The Big Ben Clock
The Big Ben is located in the tower at the eastern end of the Houses of Parliament, Westminster, Greater London. It was designed by Edmund Beckett and Baron Grimthorpe.
The Big Ben is very famous throughout the world, but nobody really knows why it is called Big Ben. There are two hearsays about this. Some people say that it was named after Benjamin Caunt, a boxer, who was called Big Ben. More people believe it was called after Welshman, Sir Benjamin Hall. He was the commissioner of the work at the time of its installation in 1859.
A story was told that during a debate in the Commons on what to call the bell, Sir Benjamin was about to give his ideas when a MP who sat behind the front bench shouted, "Let's call it Big Ben!" Then this name came into being.
The bell hasn't gone through a smooth road since the beginning of its design. Because there was great disagreement about the design of the clock, it took fifteen years to build. In 1857, the bell was completed and tested on the ground, but a four-foot crack appeared and the bell had to be cast again. Finally, the clock started ticking on 31 May, 1859, and struck its first chime on 11, July.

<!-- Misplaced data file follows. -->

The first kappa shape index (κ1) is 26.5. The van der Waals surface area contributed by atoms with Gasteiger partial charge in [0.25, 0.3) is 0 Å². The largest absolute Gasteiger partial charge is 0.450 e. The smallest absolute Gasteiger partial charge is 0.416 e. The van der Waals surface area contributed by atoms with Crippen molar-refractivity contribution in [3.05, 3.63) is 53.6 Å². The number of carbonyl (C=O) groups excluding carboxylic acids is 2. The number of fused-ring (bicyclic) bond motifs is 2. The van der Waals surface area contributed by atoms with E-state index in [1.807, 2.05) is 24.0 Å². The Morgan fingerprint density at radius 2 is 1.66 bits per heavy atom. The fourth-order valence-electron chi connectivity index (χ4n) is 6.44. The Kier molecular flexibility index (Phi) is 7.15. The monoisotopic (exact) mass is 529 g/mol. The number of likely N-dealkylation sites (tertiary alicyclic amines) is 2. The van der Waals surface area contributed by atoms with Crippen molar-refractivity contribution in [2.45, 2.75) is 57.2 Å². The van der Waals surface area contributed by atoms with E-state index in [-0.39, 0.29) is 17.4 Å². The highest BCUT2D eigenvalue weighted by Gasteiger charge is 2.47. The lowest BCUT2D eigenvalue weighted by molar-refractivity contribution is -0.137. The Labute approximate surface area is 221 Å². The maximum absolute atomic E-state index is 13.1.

Then in September, the bell cracked again. It was silent for four years but was eventually turned a quarter of a revolution. In this way, the crack was not under the striking hammer. Craftsmen made a square above the crack to stop it graving longer and it can still be seen today.
The Big Ben is famous not only for its 13-ton weight, but also for its accuracy which is a result of its precise mechanism. Even one extra penny's weight on the balance will cause a gain of two fifths of a second in twenty four hours. Although there have been several problem, the bell is still striking today. Its chimes can be heard all over the world on the B.B.C.